By Dan Levine and David Ingram
SAN FRANCISCO/WASHINGTON (Reuters) – The U.S. Department of Justice has begun a rare internal examination of what went wrong in the prosecution of a controversial drug conspiracy case against delivery service Federal Express
The review plays into a broader debate about how the government prosecutes suspected corporate wrongdoing and could influence its approach to such cases in the future.
Prosecutors obtained a grand jury indictment against FedEx in 2014 on charges the courier service had knowingly helped Internet pharmacies ship illegal pills. But four days into a trial in San Francisco last month, the Justice Department abruptly dropped all charges.The judge commended the decision, saying it was clear FedEx was “factually innocent.”
The U.S. Attorney in San Francisco, Brian Stretch, said he has assigned the office’s deputy criminal chief to a review that could take two months. It will examine why prosecutors brought the case, what oversight supervisors provided and what role officials in Washington D.C. played,Stretch said in an interview Wednesday.
“This is not a finger pointing exercise,” he said. “This is an exercise with the singular purpose to find lessons learned, and apply them to current and future cases.”
The outcome could hold lessons for government regulators, prosecutors and corporate defense lawyers, said Laurie Levenson, a professor at Loyola Law School in Los Angeles and a former assistant U.S. Attorney.
“It can impact policies not just on whether they go after individuals or organizations,” Levenson said. “It can impact how aggressive you get with the use of criminal law, as opposed to civil law or regulatory actions.”
The Justice Department’s strategy in the FedEx case is one that had worked for it many times before: Call in a company suspected of wrongdoing, present it with the evidence and try to come to a settlement in exchange for not seeking criminal charges.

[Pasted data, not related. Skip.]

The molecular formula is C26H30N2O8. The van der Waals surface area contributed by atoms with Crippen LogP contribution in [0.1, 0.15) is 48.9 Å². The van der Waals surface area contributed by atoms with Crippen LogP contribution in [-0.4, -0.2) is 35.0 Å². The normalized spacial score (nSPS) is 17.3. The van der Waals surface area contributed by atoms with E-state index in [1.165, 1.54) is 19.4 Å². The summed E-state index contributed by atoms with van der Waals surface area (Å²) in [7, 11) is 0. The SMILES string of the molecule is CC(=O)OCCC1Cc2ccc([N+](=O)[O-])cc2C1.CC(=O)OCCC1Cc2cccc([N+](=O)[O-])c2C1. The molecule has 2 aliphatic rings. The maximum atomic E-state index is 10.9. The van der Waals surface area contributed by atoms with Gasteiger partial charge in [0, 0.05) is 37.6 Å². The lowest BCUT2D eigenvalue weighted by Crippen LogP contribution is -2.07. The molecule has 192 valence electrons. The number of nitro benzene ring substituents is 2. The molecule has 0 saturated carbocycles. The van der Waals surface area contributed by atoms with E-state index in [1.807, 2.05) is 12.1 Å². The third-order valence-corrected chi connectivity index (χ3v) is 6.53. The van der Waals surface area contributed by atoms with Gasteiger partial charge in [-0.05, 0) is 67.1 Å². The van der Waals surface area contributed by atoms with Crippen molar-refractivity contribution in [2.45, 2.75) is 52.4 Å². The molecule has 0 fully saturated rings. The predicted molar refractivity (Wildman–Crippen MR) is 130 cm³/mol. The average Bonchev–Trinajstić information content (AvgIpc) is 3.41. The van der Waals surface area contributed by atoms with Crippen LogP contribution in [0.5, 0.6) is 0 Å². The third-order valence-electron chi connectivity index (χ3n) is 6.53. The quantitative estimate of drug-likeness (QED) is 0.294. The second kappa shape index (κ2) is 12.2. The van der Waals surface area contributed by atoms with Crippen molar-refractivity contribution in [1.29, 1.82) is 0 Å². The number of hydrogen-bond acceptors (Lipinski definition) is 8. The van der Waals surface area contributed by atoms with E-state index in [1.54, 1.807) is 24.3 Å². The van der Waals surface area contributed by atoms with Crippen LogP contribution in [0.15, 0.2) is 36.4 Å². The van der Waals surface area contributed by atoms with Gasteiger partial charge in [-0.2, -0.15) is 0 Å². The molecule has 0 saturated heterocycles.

In October 2012, DOJ officials from Northern California and Washington met with FedEx attorneys in San Francisco and presented evidence the prosecutors said showed the company had knowingly shipped illegal Internet prescriptions, according to a person who attended.
The Justice Department already had wrung $500 million from Google
Key to the case against FedEx, prosecutors told company lawyers at the 2012 meeting, were internal corporate emails the government obtained by subpoena. In one, a FedEx executive wrote about online pharmacies: “It is becoming more apparent to us that many of these companies are fraudulent.”
FedEx said the emails were taken out of context, according to the source at the meeting. Not only had it done no wrong, its lawyers said, the company had repeatedly told theDrug Enforcement Administration it would suspend deliveries from any pill distributor identified by investigators as engaging in illegal action.
FedEx refused to settle and opted to take the case to trial.
In accepting the government’s decision to drop the case last month, U.S. District Judge Charles Breyer noted the company’s cooperation and said FedEx “did not have criminal intent.”